Slow slip hidden in the noise: the intermittence of tectonic release


Referred to as slow slip events, the transient aseismic slip that occurs along plate boundaries can be indirectly characterized through colocated seismicity, such as tectonic tremor and low-frequency earthquakes (LFEs). Using the timing of cataloged LFE and tremor activity in Guerrero, Mexico, and northern Cascadia, I decompose the interaseismic GPS displacement, defined as the surface deformation between previously detected slow slip events, into separate regimes of tectonic loading and release. In such a way, previously undetected slow slip events that produce less than a millimeter of surface deformation are extracted from the geodetic noise. These new observations demonstrate that the interaseismic period is not quiescent and that slow slip occurs much more often than previously thought. This suggests that the plate interface where slow slip and tremor occur is in fact strongly coupled and that slow aseismic release occurs over a wide spectrum of time scales.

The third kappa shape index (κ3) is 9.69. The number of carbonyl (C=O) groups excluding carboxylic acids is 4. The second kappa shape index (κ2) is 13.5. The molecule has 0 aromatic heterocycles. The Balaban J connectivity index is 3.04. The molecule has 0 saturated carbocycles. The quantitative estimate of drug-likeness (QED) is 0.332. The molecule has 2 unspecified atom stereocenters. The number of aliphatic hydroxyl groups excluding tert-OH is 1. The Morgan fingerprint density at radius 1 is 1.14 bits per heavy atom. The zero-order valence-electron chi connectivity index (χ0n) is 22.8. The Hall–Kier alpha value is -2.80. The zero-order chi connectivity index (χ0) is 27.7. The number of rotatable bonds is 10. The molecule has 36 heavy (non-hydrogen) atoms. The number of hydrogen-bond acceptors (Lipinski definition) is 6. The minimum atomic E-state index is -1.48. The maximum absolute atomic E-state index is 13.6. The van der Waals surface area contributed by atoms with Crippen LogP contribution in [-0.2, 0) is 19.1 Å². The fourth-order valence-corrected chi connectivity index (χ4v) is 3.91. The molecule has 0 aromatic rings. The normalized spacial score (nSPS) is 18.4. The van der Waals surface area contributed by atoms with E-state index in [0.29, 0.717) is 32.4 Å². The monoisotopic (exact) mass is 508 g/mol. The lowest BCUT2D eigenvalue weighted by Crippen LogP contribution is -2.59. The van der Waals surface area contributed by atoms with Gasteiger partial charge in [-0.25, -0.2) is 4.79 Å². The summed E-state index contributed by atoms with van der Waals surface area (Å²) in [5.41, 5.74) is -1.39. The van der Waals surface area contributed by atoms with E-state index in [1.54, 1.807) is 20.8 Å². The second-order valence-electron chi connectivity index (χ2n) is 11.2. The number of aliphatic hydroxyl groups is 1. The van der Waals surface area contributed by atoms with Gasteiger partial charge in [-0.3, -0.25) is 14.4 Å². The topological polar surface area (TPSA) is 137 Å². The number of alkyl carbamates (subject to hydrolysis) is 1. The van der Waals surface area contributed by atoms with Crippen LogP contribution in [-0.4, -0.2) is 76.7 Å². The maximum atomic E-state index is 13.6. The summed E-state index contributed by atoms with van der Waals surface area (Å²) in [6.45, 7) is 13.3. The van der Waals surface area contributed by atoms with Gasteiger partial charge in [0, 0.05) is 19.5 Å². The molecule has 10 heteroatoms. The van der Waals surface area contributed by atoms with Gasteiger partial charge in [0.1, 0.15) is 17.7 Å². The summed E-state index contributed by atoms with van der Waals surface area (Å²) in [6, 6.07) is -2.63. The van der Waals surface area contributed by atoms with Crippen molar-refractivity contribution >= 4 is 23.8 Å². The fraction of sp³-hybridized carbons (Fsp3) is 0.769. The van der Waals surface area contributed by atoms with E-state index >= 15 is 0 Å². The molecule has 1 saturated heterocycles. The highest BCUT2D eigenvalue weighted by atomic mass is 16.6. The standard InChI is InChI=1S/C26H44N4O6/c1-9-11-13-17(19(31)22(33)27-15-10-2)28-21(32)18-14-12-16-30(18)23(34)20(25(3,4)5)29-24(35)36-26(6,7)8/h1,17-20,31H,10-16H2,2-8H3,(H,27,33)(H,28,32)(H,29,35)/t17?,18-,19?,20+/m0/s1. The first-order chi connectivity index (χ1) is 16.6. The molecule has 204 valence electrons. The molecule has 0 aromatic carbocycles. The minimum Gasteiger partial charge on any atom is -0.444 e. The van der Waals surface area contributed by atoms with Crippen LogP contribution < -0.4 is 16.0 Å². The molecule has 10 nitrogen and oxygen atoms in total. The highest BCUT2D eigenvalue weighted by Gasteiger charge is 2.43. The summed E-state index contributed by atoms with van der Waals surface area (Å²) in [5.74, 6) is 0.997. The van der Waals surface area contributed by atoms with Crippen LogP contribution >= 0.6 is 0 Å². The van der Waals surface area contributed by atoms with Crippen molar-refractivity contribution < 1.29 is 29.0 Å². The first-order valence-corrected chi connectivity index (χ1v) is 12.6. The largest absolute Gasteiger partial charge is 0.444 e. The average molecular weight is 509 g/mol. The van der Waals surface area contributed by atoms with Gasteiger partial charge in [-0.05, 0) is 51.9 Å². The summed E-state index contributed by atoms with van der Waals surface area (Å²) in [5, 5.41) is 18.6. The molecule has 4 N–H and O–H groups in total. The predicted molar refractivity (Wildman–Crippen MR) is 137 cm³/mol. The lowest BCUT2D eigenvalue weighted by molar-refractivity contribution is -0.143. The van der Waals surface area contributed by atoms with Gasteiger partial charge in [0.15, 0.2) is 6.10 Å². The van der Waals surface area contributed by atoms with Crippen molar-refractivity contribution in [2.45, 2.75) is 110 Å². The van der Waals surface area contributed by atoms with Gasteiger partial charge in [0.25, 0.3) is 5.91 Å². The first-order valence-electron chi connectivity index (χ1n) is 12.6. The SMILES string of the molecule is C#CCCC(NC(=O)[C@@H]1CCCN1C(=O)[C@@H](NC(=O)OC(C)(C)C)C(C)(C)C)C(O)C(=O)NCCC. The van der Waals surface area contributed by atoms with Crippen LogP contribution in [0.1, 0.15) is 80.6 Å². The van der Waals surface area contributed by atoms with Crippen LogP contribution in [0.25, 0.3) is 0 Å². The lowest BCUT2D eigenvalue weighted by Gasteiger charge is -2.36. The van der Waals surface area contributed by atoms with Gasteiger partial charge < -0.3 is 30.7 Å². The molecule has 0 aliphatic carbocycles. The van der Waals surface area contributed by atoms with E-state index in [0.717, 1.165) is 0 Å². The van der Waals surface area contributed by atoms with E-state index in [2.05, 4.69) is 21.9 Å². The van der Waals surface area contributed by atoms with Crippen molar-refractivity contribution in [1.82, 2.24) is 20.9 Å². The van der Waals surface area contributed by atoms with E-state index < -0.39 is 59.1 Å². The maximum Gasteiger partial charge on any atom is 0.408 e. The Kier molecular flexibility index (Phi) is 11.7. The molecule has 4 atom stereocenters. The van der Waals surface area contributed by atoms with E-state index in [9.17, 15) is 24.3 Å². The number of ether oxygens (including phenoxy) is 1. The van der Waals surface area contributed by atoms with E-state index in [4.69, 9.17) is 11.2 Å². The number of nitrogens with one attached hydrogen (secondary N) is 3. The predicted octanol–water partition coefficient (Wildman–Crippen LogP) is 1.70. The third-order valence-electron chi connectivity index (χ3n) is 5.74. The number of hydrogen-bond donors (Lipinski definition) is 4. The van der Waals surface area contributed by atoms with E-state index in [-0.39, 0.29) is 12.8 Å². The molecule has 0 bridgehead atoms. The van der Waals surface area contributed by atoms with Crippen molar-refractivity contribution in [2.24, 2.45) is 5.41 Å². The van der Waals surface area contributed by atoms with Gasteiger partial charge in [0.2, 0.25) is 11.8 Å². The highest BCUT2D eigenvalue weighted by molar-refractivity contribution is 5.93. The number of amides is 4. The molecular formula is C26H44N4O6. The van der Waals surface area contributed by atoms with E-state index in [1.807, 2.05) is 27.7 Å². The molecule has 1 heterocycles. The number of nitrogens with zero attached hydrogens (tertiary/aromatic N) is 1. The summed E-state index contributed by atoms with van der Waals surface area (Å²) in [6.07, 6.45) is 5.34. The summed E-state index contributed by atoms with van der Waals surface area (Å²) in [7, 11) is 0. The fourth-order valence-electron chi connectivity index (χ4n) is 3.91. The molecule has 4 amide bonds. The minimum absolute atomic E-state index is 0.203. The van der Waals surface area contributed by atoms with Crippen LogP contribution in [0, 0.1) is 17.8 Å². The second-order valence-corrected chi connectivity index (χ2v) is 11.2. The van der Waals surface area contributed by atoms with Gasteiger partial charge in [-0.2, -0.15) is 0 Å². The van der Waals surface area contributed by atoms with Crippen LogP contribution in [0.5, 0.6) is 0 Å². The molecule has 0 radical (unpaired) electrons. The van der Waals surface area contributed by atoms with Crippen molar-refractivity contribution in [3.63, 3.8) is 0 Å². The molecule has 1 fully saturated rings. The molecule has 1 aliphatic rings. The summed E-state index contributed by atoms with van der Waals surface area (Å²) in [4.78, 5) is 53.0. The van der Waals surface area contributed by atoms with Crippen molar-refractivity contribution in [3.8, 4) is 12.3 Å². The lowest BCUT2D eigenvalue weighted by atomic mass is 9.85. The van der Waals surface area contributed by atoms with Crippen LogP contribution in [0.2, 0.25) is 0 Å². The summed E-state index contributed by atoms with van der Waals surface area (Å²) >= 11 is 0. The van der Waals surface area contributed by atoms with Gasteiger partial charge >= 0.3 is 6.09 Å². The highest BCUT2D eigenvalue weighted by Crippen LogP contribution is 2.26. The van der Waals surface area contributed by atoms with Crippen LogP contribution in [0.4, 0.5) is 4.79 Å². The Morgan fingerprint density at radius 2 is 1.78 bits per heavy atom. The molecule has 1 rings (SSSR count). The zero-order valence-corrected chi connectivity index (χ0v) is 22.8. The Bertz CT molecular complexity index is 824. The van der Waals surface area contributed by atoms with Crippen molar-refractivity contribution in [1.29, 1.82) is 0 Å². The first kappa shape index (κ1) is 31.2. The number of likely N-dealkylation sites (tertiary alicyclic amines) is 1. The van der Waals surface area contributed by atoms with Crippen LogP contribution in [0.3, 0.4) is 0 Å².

William B. Frank
William B. Frank
Assistant Professor

My research focuses on how the Earth’s crust deforms over a broad range spatiotemporal scales.